# Riccati Comparison Principle

This is a proposition in a book I'm reading whose proof I am unsure of how to fill in the details

Proposition

Suppose we have two smooth functions $$\rho_{1,2} : (0,b) \to \mathbb{R}$$ such that $$\rho_1'+ \rho_1^2 \leq \rho_2'+ \rho_2^2$$ then $$\rho_2 - \rho_1 \geq \limsup_{t \to 0}\,(\, \rho_2(t) - \rho_1(t)\,)$$

Question

The author says that this follows from the easily verified fact that the function $$(\rho_2 - \rho_1) e^F$$ is increasing where $$F$$ is the antiderivative of $$\rho_2 + \rho_1$$ on $$(0, b)$$. This would be true if $$\rho_2 - \rho_1$$ is increasing but I don't think that this is the case. How does the lim sup inequality follow from the fact that $$(\rho_2 - \rho_1) e^F$$ is increasing?

• Which book? 
– Dap
Jan 25, 2019 at 4:53
• Riemannian Geometry by Peter Petersen. In the third edition, the Riccati Comparison Principle is on page 254. Jan 29, 2019 at 3:08

The book is wrong and it's easy to find counterexamples. For example if $$ρ_1(x)=1/(x+2)$$ and $$ρ_2(x)=1/(x+1)$$ then $$ρ_i'+ρ_i^2=0$$ and $$ρ_2(0)-ρ_1(0)=1/2$$ but $$ρ_2(1)-ρ_1(1)=1/6.$$
The author may have been thinking of something like the following argument which I will paraphrase from "New comparison theorems in Riemannian geometry" by Y. Han and coauthors, Theorem 5.1. Suppose $$ρ_1$$ and $$ρ_2$$ are both $$1/t+O(1).$$ Define $$ϕ_i(t)=t\exp(\int_0^t (ρ_i(s)-1/s)ds).$$ Then each $$ϕ_i$$ is a $$C^1$$ function on $$[0,b)$$ (i.e. the right-sided derivative exists at zero - in fact it's $$1$$), smooth and strictly positive on $$(0,b),$$ with $$ϕ_i(0)=0.$$ Differentiating gives $$ϕ'_i(t)=ρ_i(t) ϕ_i(t)$$ and hence $$ϕ''_i(t)=(ρ'_i(t)+ρ_i(t)^2)ϕ_i(t).$$ This leads to $$(ϕ_2'ϕ_1-ϕ_1'ϕ_2)'=ϕ_2''ϕ_1-ϕ_1''ϕ_2=((ρ'_2+ρ_2^2)-(ρ'_1+ρ_1^2))ϕ_1ϕ_2\geq 0.$$ Using the fact that $$ϕ_2'(0)ϕ_1(0)-ϕ_1'(0)ϕ_2(0)=0$$ we get $$ϕ_2'ϕ_1\geq ϕ_1'ϕ_2.$$ Using our previous equation for $$ϕ_i',$$ this means $$ρ_2(t)\geq ρ_1(t).$$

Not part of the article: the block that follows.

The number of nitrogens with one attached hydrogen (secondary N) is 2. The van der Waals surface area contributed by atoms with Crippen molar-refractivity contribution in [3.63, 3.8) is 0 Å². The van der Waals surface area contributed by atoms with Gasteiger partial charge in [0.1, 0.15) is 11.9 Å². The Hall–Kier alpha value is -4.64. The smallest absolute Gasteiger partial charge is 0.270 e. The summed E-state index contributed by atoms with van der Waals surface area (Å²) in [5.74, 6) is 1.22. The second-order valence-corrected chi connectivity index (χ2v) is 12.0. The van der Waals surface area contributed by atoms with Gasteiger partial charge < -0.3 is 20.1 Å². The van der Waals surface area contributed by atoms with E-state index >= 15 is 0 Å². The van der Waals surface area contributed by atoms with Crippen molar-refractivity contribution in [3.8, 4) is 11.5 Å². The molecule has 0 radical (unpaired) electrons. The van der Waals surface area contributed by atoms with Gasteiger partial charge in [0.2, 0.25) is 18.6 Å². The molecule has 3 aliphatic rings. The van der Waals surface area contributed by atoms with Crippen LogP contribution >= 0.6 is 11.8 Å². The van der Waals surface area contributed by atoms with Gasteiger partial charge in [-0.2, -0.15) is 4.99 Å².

Note that \begin{align}\frac d{dt}\left[(\rho_2-\rho_1)e^F\right]&=(\rho'_2-\rho'_1)e^F+(\rho_2-\rho_1)(\rho_2+\rho_1)e^F\\ &=e^F\left(\rho'_2-\rho'_1+\rho_2^2-\rho_1^2\right) \end{align} and since $e^F>0$, your inequality implies that the derivative of $(\rho_2-\rho_1)e^F$ is positive. So the function $(\rho_2-\rho_1)e^F$ is increasing.
On the other hand, a careless approach with some possible errors could be this: \begin{align} \rho_1'+ \rho_1^2 \leq \rho_2'+ \rho_2^2 &\implies\rho_1'-\rho_2' \leq \rho_2^2- \rho_1^2\\ &\implies-\dfrac{\rho_1'-\rho_2'}{\rho_1-\rho_2}\ge\rho_1+\rho_2\\ &\implies-\ln|\rho_1-\rho_2|\ge F\\ &\implies\frac 1{|\rho_1-\rho_2|}\le e^F\implies(\rho_2-\rho_1)e^F\ge 1 \end{align} or something like that....
• Right, but how does the fact that $\rho_2 - \rho_1 e^F$ is increasing imply that $\rho_2 - \rho_1 \geq limsup _{t \to 0}(\rho_2(t) - \rho_1(t))$ Jan 9, 2017 at 13:29